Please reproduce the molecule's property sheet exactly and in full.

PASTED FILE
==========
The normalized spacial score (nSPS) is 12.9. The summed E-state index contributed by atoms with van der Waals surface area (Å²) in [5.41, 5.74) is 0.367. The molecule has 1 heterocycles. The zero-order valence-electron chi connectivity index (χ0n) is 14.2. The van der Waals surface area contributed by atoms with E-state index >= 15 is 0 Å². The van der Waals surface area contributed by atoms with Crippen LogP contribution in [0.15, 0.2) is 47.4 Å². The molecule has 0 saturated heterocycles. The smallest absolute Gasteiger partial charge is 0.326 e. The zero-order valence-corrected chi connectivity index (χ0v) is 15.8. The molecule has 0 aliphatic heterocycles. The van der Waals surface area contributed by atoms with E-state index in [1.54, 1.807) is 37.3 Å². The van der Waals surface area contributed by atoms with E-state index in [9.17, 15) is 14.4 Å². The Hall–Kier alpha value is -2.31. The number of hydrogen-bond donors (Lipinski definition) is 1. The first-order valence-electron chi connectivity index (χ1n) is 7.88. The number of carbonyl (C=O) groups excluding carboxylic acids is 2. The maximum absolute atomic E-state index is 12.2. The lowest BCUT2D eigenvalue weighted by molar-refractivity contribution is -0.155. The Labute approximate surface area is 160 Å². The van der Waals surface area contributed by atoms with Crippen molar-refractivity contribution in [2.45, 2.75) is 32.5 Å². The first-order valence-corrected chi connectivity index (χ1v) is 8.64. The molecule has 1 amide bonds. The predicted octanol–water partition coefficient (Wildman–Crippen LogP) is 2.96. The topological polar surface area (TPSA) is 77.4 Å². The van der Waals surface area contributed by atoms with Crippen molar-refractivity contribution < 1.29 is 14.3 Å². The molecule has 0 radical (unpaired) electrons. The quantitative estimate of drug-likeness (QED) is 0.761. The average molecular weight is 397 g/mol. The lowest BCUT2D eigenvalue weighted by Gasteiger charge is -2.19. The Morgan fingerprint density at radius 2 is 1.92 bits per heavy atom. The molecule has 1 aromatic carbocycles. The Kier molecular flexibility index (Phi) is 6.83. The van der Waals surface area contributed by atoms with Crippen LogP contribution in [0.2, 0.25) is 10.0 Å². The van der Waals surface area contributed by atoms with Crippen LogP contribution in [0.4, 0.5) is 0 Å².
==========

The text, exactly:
The normalized spacial score (nSPS) is 12.9. The summed E-state index contributed by atoms with van der Waals surface area (Å²) in [5.41, 5.74) is 0.367. The molecule has 1 heterocycles. The zero-order valence-electron chi connectivity index (χ0n) is 14.2. The van der Waals surface area contributed by atoms with E-state index >= 15 is 0 Å². The van der Waals surface area contributed by atoms with Crippen LogP contribution in [0.15, 0.2) is 47.4 Å². The molecule has 0 saturated heterocycles. The smallest absolute Gasteiger partial charge is 0.326 e. The zero-order valence-corrected chi connectivity index (χ0v) is 15.8. The molecule has 0 aliphatic heterocycles. The van der Waals surface area contributed by atoms with E-state index in [1.54, 1.807) is 37.3 Å². The van der Waals surface area contributed by atoms with E-state index in [9.17, 15) is 14.4 Å². The Hall–Kier alpha value is -2.31. The number of hydrogen-bond donors (Lipinski definition) is 1. The first-order valence-electron chi connectivity index (χ1n) is 7.88. The number of carbonyl (C=O) groups excluding carboxylic acids is 2. The maximum absolute atomic E-state index is 12.2. The lowest BCUT2D eigenvalue weighted by molar-refractivity contribution is -0.155. The Labute approximate surface area is 160 Å². The van der Waals surface area contributed by atoms with Crippen molar-refractivity contribution in [2.45, 2.75) is 32.5 Å². The first-order valence-corrected chi connectivity index (χ1v) is 8.64. The molecule has 1 amide bonds. The predicted octanol–water partition coefficient (Wildman–Crippen LogP) is 2.96. The topological polar surface area (TPSA) is 77.4 Å². The van der Waals surface area contributed by atoms with Crippen molar-refractivity contribution < 1.29 is 14.3 Å². The molecule has 0 radical (unpaired) electrons. The quantitative estimate of drug-likeness (QED) is 0.761. The average molecular weight is 397 g/mol. The lowest BCUT2D eigenvalue weighted by Gasteiger charge is -2.19. The Morgan fingerprint density at radius 2 is 1.92 bits per heavy atom. The molecule has 1 aromatic carbocycles. The Kier molecular flexibility index (Phi) is 6.83. The van der Waals surface area contributed by atoms with Crippen LogP contribution in [0.2, 0.25) is 10.0 Å². The van der Waals surface area contributed by atoms with Crippen LogP contribution in [0.4, 0.5) is 0 Å².